Baseball Literalism

There is a long and often ridiculous history of comparing baseball to a religion. Rule-bound, slow to change, cyclic, and timeless; an assembly of people presided over by men in funny outfits, who say what is safe and what is out; a space sealed-off from the rest of society, yet definitional to a national culture: the comparisons aren’t too difficult to make. As noted in the movie Bull Durham, there are 108 stitches on a baseball, and 108 beads in a Catholic rosary. Coincidence?

Well, yes. It’s a coincidence (or a function of the exceptional divisibility of the number 108). Religious phenomena have plenty of overlaps with other products of human culture, but the whole game of “but is it a religion?” is obnoxious at best. None of which changes the fact that, when Major League Baseball announced last week that it was planning to introduce instant replay to games, thereby allowing umpires to stop play after a difficult call and watch the whole thing again in slow-motion, all I could think, with a tinge of sadness, was that a new, especially virulent kind of fundamentalism had arrived in America’s First Church.

Let me explain. Fundamentalist religions may attack modern culture, but they are also, as an abundant realm of scholarship argues, products of modernity. The kind of precision, authority, and certainty that motivates, say, the belief in the inerrancy of scripture, or the conviction that you can prove, through science, the veracity of the Biblical Flood, is part and parcel of the modern demand that things be absolutely correct and explainable—that things should be not just feel true, but be correct. Perhaps it should not surprise us that religious violence is so often sourced from engineers, schooled in the arts of precision and certainty.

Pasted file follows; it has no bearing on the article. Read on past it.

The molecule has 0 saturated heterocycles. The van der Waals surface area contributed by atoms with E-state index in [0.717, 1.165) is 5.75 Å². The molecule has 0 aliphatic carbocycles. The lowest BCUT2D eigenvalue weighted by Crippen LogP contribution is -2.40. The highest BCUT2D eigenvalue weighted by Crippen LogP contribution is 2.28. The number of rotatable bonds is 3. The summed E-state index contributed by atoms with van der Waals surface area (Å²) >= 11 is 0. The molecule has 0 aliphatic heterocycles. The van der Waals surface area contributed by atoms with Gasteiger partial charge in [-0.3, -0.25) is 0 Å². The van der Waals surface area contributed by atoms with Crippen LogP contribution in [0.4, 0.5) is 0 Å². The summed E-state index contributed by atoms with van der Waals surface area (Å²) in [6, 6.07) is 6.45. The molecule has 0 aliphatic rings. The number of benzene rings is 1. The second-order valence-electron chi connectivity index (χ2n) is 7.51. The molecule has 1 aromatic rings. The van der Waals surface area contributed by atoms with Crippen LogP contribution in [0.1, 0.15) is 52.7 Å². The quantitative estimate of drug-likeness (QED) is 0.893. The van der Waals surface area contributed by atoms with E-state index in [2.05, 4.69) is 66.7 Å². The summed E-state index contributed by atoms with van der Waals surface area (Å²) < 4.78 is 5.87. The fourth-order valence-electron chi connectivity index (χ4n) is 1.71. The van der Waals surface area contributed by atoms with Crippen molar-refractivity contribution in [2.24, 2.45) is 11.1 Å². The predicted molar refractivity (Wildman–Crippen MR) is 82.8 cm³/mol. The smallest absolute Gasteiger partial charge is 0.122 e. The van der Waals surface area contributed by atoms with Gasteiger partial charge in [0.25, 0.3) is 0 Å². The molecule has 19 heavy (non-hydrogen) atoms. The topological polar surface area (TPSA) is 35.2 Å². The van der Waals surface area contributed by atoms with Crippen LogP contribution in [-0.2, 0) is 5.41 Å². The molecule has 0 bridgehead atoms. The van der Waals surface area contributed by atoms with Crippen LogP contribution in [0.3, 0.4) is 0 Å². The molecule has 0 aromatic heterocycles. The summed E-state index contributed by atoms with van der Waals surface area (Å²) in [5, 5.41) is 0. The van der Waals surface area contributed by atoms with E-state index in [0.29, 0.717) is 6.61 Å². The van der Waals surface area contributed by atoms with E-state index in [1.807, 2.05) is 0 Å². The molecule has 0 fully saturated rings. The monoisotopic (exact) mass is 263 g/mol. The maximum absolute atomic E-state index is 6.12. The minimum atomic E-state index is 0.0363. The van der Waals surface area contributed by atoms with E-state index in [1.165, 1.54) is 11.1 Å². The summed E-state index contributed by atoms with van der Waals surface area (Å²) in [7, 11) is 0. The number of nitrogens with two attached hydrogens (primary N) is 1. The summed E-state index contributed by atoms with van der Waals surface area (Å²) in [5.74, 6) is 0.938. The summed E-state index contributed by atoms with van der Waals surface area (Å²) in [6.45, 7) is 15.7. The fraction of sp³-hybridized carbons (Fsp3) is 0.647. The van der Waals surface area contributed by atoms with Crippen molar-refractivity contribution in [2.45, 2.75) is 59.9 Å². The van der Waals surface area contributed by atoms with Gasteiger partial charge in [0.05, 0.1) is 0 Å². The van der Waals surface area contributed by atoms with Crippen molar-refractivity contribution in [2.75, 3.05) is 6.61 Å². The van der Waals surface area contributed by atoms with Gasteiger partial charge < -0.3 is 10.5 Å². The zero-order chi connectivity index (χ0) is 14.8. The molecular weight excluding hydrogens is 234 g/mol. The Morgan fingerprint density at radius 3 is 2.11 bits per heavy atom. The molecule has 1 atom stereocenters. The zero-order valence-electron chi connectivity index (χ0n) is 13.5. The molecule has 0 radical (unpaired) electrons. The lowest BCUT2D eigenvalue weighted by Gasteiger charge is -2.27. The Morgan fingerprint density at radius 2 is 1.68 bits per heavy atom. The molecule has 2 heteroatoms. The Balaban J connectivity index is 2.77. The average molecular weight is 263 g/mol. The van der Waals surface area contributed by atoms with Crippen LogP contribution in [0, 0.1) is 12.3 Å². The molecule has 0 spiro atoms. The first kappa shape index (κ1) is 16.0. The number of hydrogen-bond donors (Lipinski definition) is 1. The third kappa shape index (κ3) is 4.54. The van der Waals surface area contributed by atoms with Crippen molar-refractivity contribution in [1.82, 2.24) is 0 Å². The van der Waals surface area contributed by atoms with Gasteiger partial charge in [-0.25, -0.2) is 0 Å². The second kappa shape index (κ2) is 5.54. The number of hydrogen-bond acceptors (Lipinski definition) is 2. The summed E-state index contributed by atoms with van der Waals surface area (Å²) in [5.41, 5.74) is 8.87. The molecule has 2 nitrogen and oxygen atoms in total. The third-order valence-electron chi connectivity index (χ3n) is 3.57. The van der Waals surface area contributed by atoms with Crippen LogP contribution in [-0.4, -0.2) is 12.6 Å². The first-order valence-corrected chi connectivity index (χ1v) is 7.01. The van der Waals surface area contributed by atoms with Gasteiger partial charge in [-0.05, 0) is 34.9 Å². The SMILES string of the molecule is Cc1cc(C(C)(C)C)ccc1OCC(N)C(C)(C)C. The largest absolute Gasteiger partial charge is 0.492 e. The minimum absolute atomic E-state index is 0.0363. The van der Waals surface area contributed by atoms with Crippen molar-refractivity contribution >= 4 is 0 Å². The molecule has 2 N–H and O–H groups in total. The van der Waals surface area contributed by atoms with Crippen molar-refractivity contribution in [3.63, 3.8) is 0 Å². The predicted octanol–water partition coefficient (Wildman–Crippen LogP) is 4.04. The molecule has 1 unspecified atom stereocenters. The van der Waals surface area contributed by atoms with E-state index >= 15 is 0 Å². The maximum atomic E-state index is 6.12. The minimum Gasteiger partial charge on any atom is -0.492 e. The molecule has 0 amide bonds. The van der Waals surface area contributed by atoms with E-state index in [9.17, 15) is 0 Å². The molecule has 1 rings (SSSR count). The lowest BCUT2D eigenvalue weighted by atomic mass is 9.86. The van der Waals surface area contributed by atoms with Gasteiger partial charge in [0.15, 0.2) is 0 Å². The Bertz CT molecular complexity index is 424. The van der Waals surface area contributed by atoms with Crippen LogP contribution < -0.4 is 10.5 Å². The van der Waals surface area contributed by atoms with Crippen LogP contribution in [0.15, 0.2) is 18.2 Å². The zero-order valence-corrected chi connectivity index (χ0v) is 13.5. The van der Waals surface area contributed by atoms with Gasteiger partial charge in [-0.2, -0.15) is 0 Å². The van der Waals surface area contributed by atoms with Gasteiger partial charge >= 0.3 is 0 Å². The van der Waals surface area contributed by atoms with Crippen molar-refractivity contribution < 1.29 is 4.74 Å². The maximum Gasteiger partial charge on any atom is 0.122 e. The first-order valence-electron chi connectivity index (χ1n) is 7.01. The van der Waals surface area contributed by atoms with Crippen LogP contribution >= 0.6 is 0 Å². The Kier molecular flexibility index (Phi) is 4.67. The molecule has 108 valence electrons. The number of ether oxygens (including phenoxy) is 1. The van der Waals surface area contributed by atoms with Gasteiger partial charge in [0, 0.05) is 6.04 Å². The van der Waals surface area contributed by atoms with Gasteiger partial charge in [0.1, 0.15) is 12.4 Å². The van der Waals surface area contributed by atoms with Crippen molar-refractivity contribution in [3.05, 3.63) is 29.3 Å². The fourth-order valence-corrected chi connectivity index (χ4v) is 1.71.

Back to baseball, home of a new and creeping umpirical dogmatism. Part of the sport’s charm is its pre-modern flavor: where football has engineered plays and metrical grid, and basketball not one but two clocks (shot and game), baseball seems to obey a different rhythm, slow and summery and defined only by the necessary duration for its fulfillment, and not some digital device. Naturally, then, baseball is a technologically conservative place. Players use wooden bats. They chew tobacco instead of smoking it. They wear knickers.

And umpires rely only on sight to make calls—aware, perhaps, in that way we so often forget to be, here in our modern world, that a kind of truth thrives in the realm of fate and subjective judgment, and not in the absolutes.

Now cameras have come along and ruined it all. Baseball is about to get literalist. Or perhaps more scientific. New atheist, fundamentalist, take your pick: starting next spring, the shrines of the diamond will be losing a little of their magic.

Michael Schulson is a freelance writer based in Durham, North Carolina.